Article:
Thai Airways First Class, Bangkok to Hong Kong, Part Two: Flight Experience

We were approached in the lounge and introduced to our escort who would take us through security and to our flight. The Hong Kong flight was close-in, so no golf cart today. Instead, a short walk to the flight.

We boarded and were immediately offered some pre-departure champagne. Thai was serving the ’99 Bollinger, I had been expecting some 2000 Dom Perignon but Bollinger is still a respectable bottle. I assumed this was just for the Hong Kong flight, but some colleagues subsequently flew Beijing-Bangkok-Shanghai in Thai first and had the Bollinger on both segments, so perhaps this is provisioned for intra-Asian first these days.

The ‘new’ Thai First seat is nice, certainly an improvement over their old first class (beware the dreaded Thai aircraft swap!) but there’s no privacy to it at all. Perfectly nice for a short day-time flight intra-Asia, but not really world standard for long-haul.

Still, the seat is stylish and the tray large. And the ground experience makes up for anything Thai lacks in the air. I was so relaxed from my massage that I could have been downgraded to business and I wouldn’t have cared.

The lavatory has a window and is well-provisioned, though isn’t oversized as one finds in the latest first class products.

I was a little bit concerned about my connecting flight on Asiana. I had no boarding passes, and the flight had been downgraded from a 747 to a 767 and business was zeroed out. Was there some risk I would be downgraded for the Hong Kong – Seoul segment? Normally the prospect would have had me on edge, but relaxed as I was post-massage and sipping on Bollinger it was more a curiosity about how the rest of the flying day would unfold rather than a sense of dread…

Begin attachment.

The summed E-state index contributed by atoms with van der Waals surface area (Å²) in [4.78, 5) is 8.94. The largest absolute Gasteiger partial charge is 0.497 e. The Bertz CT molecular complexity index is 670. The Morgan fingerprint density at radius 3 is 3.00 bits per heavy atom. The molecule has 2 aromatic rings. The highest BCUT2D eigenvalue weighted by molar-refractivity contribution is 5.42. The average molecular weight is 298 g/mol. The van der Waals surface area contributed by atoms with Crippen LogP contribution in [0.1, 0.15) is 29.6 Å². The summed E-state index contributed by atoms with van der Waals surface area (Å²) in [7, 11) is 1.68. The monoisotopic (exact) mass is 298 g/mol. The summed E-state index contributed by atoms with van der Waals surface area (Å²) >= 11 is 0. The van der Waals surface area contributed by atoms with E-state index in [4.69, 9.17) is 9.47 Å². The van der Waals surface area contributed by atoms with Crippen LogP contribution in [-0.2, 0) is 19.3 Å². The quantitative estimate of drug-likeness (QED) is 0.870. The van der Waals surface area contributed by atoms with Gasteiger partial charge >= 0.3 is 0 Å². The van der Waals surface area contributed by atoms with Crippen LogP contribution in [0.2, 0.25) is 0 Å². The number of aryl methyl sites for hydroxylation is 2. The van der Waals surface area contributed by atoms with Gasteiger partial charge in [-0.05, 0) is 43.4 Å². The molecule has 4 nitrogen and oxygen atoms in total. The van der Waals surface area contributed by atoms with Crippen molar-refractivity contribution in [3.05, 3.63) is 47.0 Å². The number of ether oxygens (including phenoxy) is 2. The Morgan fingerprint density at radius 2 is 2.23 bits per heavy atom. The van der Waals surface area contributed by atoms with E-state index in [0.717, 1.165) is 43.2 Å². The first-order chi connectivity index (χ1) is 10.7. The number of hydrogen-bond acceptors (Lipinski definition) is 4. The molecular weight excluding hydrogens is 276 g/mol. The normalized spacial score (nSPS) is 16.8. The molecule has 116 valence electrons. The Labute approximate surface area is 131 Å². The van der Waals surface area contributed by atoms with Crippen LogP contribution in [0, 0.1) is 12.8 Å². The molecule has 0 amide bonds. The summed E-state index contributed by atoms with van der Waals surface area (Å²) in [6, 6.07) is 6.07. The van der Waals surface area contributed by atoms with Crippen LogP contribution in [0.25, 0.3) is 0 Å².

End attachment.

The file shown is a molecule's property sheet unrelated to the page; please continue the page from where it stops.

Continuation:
A second glass of Bollinger was offered, because our flight was going to be briefly delayed – 25 minutes ultimately while they searched for and offloaded a checked bag that belonged to a passenger who had checked in but didn’t board.

Menus were distributed, a standard wine list but breakfast of course. The menus listed food for both the Bangkok – Hong Kong flight and the continuing segment on to Taipei.

It’s really rare that I’ll be a fan of breakfast offerings on planes, and since Thai Airways’ food usually is a bit off of my liking I decided to pre-order the Lobster Thermidor. Thai Airways first class offers a pre-order menu, it doesn’t vary by meal, so the Lobster Thermidor seemed like a decent enough brunch offering for the 2.5 hour 8am departure. (Candidly the lobster thermidor ex-SIN in short-haul business is more flavorful, though not as artfully presented.) mrs. gleff pre-ordered the Fish Chu-chee, which she enjoyed.

We arrived about 20 minutes late, just after noon, giving us about an hour ten minutes to make our connection. At Hong Kong not a huge deal, even arriving at the distant Thai gates and departing from the close-in Asiana ones. Still, having to pickup boarding passes on the other end of the airport, and clearing transit security, there was a chance things could be tight.

Fortunately, Hong Kong is Thai Airways’ second best airport for ground services. In addition to the above-average lounge they also provide meet-and-greet service. When we deplaned there was a waiting golf cart. Most of the passengers were continuing on to Taipei, but there was one passenger terminating in Hong Kong and the two of us connecting on to Seoul.

About Gary Leff

Gary Leff is one of the foremost experts in the field of miles, points, and frequent business travel - a topic he has covered since 2002. Co-founder of frequent flyer community, emcee of the Freddie Awards, and named one of the "World's Top Travel Experts" by Conde' Nast Traveler (2010-Present) Gary has been a guest on most major news media, profiled in several top print publications, and published broadly on the topic of consumer loyalty. More About Gary »

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  1. Thanks for the report! I will be doing the same sector next week, so very useful info here. Unfortunately it seems like I will be in the old First Class cabin with 2-2 seating, so an aircraft swap in this case would not be “dreaded”!

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